Although his home is cold?

He has snared a hare, for his children's food :

“ Out on the idle plea!
Let him be fined !”—he lies in gaol :-

The Law must have its fee.

There is another infant now

In the home of nakedness ;
But Death, more kind than human things,

Hath pitied its distress.
“ Alas, my child! in the sacred ground

I may not bury thee.
The Holy Child is unbaptized :

“Christ's” Church must have its fee.

Why is't that famish'd Englishmen

In felon gaols are pent?
That thieves and palaced pensioners

May gorge themselves with Rent.
What is't that widows English wives,

That starves poor families ?
What made them poor? The Robber-Law:-

Doth JUSTICE claim no fees?

Spartacus.

THE SPEECH.

Why should even Queens speak nonsense? A "great" Nation may surely claim good language from its rulers. But, it is not the usual form.' Royal Speeches have ever been lying oracles. We must act according to precedent.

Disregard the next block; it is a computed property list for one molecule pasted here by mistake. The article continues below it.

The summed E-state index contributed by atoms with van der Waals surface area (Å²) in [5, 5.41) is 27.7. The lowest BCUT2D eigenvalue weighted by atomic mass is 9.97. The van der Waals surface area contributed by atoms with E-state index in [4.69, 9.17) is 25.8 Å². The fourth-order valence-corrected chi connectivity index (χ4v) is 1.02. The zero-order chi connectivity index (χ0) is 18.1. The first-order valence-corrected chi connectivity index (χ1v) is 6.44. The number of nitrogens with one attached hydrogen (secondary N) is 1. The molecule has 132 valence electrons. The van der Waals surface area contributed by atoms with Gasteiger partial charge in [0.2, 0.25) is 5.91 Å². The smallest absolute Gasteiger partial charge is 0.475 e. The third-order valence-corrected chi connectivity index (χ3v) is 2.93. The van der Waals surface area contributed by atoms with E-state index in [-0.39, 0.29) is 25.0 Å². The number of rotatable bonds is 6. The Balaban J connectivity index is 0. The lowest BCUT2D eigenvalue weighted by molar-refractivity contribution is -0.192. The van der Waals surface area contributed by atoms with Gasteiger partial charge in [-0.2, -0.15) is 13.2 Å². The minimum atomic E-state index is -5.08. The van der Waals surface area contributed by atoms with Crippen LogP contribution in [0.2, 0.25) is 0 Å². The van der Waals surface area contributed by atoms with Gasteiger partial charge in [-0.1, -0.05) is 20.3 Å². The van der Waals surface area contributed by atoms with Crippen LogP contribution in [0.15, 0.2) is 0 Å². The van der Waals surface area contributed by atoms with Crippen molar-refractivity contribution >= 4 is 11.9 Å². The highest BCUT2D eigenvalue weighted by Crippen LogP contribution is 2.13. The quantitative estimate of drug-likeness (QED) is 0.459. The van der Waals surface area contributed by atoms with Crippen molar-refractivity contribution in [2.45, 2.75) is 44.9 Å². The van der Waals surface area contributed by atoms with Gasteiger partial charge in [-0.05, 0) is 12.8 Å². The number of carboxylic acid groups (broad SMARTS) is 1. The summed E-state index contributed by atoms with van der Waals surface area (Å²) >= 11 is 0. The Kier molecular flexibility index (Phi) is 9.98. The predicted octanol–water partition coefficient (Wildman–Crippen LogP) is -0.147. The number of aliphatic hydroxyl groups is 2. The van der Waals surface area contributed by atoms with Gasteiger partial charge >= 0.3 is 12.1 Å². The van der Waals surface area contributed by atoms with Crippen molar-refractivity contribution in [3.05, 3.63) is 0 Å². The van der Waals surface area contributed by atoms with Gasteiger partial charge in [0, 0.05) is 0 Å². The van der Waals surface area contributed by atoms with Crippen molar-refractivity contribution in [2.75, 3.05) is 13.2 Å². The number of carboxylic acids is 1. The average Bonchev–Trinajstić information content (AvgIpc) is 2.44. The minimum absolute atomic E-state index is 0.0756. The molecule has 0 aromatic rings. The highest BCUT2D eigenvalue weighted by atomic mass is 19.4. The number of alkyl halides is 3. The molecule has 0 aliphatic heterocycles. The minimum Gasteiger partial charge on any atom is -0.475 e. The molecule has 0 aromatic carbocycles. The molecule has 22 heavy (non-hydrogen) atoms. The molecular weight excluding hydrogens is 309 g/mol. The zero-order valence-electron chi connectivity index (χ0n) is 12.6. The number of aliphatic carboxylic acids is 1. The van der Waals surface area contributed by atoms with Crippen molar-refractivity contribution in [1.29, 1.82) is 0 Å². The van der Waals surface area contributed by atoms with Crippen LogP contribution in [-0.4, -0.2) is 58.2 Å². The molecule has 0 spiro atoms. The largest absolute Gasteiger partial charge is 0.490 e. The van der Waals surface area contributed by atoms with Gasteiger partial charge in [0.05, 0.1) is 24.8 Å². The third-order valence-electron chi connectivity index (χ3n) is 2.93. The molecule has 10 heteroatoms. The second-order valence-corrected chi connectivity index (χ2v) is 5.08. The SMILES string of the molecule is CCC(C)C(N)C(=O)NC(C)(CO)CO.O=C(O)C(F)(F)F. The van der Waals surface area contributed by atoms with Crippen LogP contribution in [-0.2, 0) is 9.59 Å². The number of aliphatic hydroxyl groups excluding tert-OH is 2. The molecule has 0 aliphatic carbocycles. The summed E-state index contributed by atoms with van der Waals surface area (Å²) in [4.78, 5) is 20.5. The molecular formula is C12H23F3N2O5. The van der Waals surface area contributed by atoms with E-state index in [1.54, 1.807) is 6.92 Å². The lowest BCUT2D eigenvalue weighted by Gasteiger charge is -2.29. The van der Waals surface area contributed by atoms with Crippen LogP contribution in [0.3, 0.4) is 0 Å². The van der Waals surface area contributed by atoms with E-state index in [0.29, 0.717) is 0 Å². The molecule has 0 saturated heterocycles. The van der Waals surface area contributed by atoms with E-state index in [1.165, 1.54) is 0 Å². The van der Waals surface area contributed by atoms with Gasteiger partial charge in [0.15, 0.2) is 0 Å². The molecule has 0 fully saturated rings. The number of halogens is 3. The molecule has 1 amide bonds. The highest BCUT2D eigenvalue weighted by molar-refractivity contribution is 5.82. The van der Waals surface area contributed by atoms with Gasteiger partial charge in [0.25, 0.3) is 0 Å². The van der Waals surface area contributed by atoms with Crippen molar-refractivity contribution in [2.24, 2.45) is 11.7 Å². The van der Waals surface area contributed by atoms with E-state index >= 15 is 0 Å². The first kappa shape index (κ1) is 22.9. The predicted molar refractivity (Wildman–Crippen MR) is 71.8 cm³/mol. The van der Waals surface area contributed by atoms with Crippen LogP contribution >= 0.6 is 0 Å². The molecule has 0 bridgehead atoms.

For the benefit of all whom it may concern, we subjoin the principal pas

sages of

AND

THE SPEECH AS IT WAS

AS IT SHOULD HAVE BEEN.

My Lords and Gentlemen, I rejoice to meet you again in I grieve to see you again in ParParliament. I am particularly de- liament. I well know that you will sirous of recurring to your advice and neither advise nor assist me for the assistance.

good of the Nation. I continue to receive from Foreign I continue to receive gratifying Powers gratifying assurances of their assurances that Foreign Nations are desire to maintain with me the most not about to be hounded on to misefriendly relations.*

rable War by their respective governments.

The Reform and Amendment of The entire Abolition of all Monopothe Municipal Corporations of Ire- lies throughout the British Empire is land are essential to the interest of essential to the peace and well-being that part of my dominions.

of those realms. It is also urgent that you should It is also urgent that measures apply yourselves to the prosecution should be originated and forthwith

* Why are foreign affairs first mentioned ?- Printer's Devil.